RCS Messaging Coming To Select Samsung Smartphones


Microsoft has partnered up with Samsung in order to bring RCS messaging to select smartphones from the company. What do we mean by that? Well, Microsoft and Samsung will bring RCS support to the Your Phone app on Windows 10.

RCS already works on the Galaxy S20 series thanks to the Your Phone app

What does that have to do with Samsung, you may wonder. Well, RCS messaging will work when you use the Galaxy S20 with the Your Phone app, for example. It is a part of the partnership between the two companies.

Some of Microsoft's applications come pre-installed on the Galaxy S20 smartphones, including the Your Phone app. OneDrive is integrated into Samsung's Gallery application, while Microsoft is selling Samsung smartphones via its stores, both online and physical.


Your Phone app support for RCS messaging has been announced by Roberto Bojorquez, a program manager over at Microsoft. He's in charge of Your Phone app, amongst other things.

Mr. Bojorquez said that RCS support only starts with the Galaxy S20, which implies that other phones will get the same support soon. Other Samsung-branded phones, that is.

Some users immediately asked if the Galaxy Z Flip works with the Your Phone app as well, and the answer is no, not at the moment. Johan Lannstra, a software engineer over at Microsoft, confirmed that.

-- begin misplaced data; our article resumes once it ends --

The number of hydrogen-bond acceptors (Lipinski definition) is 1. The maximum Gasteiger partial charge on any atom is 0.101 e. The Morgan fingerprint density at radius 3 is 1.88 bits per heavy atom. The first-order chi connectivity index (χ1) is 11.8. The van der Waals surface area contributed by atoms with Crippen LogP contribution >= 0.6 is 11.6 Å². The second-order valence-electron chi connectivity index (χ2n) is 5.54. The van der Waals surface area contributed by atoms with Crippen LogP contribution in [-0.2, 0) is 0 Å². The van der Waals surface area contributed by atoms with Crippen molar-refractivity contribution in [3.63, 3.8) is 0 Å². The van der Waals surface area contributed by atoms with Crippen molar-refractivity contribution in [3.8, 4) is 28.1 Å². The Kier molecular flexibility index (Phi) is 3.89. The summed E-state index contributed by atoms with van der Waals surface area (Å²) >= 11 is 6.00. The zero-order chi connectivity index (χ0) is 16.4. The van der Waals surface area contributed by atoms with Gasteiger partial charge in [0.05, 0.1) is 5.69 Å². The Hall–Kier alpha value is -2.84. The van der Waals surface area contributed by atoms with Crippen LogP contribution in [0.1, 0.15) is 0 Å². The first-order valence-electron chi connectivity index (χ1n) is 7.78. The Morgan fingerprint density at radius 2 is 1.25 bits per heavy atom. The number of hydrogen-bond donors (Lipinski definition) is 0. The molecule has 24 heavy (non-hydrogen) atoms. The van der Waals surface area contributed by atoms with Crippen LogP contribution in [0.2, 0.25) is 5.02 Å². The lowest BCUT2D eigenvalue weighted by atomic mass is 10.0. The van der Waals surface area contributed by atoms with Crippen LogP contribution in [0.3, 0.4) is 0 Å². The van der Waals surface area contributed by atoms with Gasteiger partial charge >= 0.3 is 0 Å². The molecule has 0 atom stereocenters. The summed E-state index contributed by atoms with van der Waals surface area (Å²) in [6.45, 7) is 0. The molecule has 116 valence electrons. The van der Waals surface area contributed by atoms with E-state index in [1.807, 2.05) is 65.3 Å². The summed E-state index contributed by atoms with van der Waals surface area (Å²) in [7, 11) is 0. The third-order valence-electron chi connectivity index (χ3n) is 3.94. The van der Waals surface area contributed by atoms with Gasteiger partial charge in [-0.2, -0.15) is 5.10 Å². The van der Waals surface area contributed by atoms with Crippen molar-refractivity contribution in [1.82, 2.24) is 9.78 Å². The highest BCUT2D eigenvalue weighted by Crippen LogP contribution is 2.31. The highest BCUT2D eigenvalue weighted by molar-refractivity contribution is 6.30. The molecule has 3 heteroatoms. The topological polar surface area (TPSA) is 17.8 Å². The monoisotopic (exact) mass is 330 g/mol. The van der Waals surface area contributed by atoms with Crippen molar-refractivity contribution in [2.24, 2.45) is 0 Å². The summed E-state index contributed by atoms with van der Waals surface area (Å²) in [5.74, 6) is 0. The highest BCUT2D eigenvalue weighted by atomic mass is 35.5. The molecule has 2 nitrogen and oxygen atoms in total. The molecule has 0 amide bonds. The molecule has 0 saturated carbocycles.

The Galaxy Z Flip will almost certainly be one of the first phones to get this support, after the Galaxy S20 series. We're presuming that pretty much all modern Samsung smartphones will support it, in time.

Those of you who are not familiar with RCS, it stands for Rich Communication Services. RCS is basically envisioned as Android's competitor to Apple's iMessage, though it has a long way to go.

RCS relies on smartphone manufacturers and carriers, even though Google started intensively pushing it. It is supposed to make it possible to communicate via SMS applications.


Google's Messages app already supports RCS, in some regions

Google's Messages app supports RCS, but only in select regions. It is supported in the US, and several countries in Europe. This support is expected to spread out to other countries soon, though. Thanks to RCS, you'll be able to use your SMS applications to essentially communicate as you would via WhatsApp, Viber, and so on.

If RCS ever becomes a standard, it will be quite a powerful service. What do we mean by 'becomes a standard'? Well, in the future, it is expected that pretty much every SMS application will support RCS, and thus make it available on all Android phones by default.

Apple is not expected to adopt RCS, though it could happen, who knows. The thing is, Apple would cripple its iMessage service by adopting RCS. On the plus side, though, that would benefit consumers, as you'd have one platform to communicate with pretty much everyone who owns a smartphone (Android or iOS).